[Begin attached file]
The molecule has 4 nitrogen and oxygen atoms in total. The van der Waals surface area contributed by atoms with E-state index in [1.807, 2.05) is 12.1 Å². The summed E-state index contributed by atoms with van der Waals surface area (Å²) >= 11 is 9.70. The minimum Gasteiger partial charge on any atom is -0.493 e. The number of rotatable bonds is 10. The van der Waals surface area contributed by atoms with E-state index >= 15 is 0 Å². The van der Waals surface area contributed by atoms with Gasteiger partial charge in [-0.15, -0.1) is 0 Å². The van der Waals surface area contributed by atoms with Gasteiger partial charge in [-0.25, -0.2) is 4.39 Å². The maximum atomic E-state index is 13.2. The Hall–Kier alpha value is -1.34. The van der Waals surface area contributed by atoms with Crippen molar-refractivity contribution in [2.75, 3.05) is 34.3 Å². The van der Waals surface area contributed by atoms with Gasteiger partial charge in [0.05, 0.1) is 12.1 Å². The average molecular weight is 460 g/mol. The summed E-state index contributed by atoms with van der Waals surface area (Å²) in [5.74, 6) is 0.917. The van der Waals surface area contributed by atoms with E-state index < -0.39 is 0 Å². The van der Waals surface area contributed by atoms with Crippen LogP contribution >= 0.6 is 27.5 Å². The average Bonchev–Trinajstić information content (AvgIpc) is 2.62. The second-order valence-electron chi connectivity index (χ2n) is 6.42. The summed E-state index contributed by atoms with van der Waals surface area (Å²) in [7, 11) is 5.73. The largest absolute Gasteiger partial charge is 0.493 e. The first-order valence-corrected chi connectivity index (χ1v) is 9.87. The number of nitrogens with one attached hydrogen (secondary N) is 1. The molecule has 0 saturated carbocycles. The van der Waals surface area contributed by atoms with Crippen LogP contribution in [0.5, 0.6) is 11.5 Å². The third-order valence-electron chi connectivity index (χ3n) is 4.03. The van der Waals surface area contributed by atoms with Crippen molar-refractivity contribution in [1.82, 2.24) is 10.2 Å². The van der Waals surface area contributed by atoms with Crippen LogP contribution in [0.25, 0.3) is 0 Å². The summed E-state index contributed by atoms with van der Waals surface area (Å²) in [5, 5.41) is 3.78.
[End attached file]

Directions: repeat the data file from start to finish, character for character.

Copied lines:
The molecule has 4 nitrogen and oxygen atoms in total. The van der Waals surface area contributed by atoms with E-state index in [1.807, 2.05) is 12.1 Å². The summed E-state index contributed by atoms with van der Waals surface area (Å²) >= 11 is 9.70. The minimum Gasteiger partial charge on any atom is -0.493 e. The number of rotatable bonds is 10. The van der Waals surface area contributed by atoms with E-state index >= 15 is 0 Å². The van der Waals surface area contributed by atoms with Gasteiger partial charge in [-0.15, -0.1) is 0 Å². The van der Waals surface area contributed by atoms with Gasteiger partial charge in [-0.25, -0.2) is 4.39 Å². The maximum atomic E-state index is 13.2. The Hall–Kier alpha value is -1.34. The van der Waals surface area contributed by atoms with Crippen molar-refractivity contribution in [2.75, 3.05) is 34.3 Å². The van der Waals surface area contributed by atoms with Gasteiger partial charge in [0.05, 0.1) is 12.1 Å². The average molecular weight is 460 g/mol. The summed E-state index contributed by atoms with van der Waals surface area (Å²) in [5.74, 6) is 0.917. The van der Waals surface area contributed by atoms with E-state index < -0.39 is 0 Å². The van der Waals surface area contributed by atoms with Crippen LogP contribution >= 0.6 is 27.5 Å². The average Bonchev–Trinajstić information content (AvgIpc) is 2.62. The second-order valence-electron chi connectivity index (χ2n) is 6.42. The summed E-state index contributed by atoms with van der Waals surface area (Å²) in [7, 11) is 5.73. The largest absolute Gasteiger partial charge is 0.493 e. The first-order valence-corrected chi connectivity index (χ1v) is 9.87. The number of nitrogens with one attached hydrogen (secondary N) is 1. The molecule has 0 saturated carbocycles. The van der Waals surface area contributed by atoms with Crippen LogP contribution in [0.5, 0.6) is 11.5 Å². The third-order valence-electron chi connectivity index (χ3n) is 4.03. The van der Waals surface area contributed by atoms with Crippen molar-refractivity contribution in [1.82, 2.24) is 10.2 Å². The van der Waals surface area contributed by atoms with Crippen LogP contribution in [0.25, 0.3) is 0 Å². The summed E-state index contributed by atoms with van der Waals surface area (Å²) in [5, 5.41) is 3.78.